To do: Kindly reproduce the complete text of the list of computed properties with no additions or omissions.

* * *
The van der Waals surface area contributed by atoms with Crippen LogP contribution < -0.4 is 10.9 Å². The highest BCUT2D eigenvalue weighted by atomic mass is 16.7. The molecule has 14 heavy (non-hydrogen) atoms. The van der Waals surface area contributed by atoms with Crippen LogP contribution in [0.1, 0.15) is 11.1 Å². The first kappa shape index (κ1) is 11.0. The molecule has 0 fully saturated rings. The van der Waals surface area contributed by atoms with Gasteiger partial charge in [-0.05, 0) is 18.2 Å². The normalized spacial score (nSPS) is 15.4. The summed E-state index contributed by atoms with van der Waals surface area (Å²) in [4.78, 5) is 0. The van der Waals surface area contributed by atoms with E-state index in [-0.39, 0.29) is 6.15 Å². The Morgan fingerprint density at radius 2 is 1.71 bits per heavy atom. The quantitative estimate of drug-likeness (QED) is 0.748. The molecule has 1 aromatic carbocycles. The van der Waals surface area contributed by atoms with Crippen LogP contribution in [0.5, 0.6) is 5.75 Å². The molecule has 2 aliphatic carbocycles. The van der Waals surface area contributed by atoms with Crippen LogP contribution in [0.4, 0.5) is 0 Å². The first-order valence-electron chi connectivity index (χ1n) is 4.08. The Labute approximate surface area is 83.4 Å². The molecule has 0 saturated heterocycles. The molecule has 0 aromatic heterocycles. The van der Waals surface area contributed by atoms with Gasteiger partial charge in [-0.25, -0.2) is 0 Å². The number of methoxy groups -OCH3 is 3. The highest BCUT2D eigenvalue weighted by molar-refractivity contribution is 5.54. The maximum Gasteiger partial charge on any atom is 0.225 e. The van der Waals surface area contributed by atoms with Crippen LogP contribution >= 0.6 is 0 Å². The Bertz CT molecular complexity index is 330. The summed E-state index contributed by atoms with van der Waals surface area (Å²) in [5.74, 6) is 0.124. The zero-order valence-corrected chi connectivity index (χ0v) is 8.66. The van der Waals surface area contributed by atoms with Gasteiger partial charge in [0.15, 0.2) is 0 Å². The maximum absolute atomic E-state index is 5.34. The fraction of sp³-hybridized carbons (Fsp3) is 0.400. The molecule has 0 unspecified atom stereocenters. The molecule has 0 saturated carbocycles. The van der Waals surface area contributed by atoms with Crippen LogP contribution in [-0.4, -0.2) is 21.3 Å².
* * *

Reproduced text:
The van der Waals surface area contributed by atoms with Crippen LogP contribution < -0.4 is 10.9 Å². The highest BCUT2D eigenvalue weighted by atomic mass is 16.7. The molecule has 14 heavy (non-hydrogen) atoms. The van der Waals surface area contributed by atoms with Crippen LogP contribution in [0.1, 0.15) is 11.1 Å². The first kappa shape index (κ1) is 11.0. The molecule has 0 fully saturated rings. The van der Waals surface area contributed by atoms with Gasteiger partial charge in [-0.05, 0) is 18.2 Å². The normalized spacial score (nSPS) is 15.4. The summed E-state index contributed by atoms with van der Waals surface area (Å²) in [4.78, 5) is 0. The van der Waals surface area contributed by atoms with E-state index in [-0.39, 0.29) is 6.15 Å². The Morgan fingerprint density at radius 2 is 1.71 bits per heavy atom. The quantitative estimate of drug-likeness (QED) is 0.748. The molecule has 1 aromatic carbocycles. The van der Waals surface area contributed by atoms with Crippen LogP contribution in [0.5, 0.6) is 5.75 Å². The molecule has 2 aliphatic carbocycles. The van der Waals surface area contributed by atoms with Crippen LogP contribution in [0.4, 0.5) is 0 Å². The first-order valence-electron chi connectivity index (χ1n) is 4.08. The Labute approximate surface area is 83.4 Å². The molecule has 0 saturated heterocycles. The molecule has 0 aromatic heterocycles. The van der Waals surface area contributed by atoms with Gasteiger partial charge in [-0.25, -0.2) is 0 Å². The number of methoxy groups -OCH3 is 3. The highest BCUT2D eigenvalue weighted by molar-refractivity contribution is 5.54. The maximum Gasteiger partial charge on any atom is 0.225 e. The van der Waals surface area contributed by atoms with Crippen LogP contribution >= 0.6 is 0 Å². The Bertz CT molecular complexity index is 330. The summed E-state index contributed by atoms with van der Waals surface area (Å²) in [5.74, 6) is 0.124. The zero-order valence-corrected chi connectivity index (χ0v) is 8.66. The van der Waals surface area contributed by atoms with Gasteiger partial charge in [0.15, 0.2) is 0 Å². The maximum absolute atomic E-state index is 5.34. The fraction of sp³-hybridized carbons (Fsp3) is 0.400. The molecule has 0 unspecified atom stereocenters. The molecule has 0 saturated carbocycles. The van der Waals surface area contributed by atoms with Crippen LogP contribution in [-0.4, -0.2) is 21.3 Å².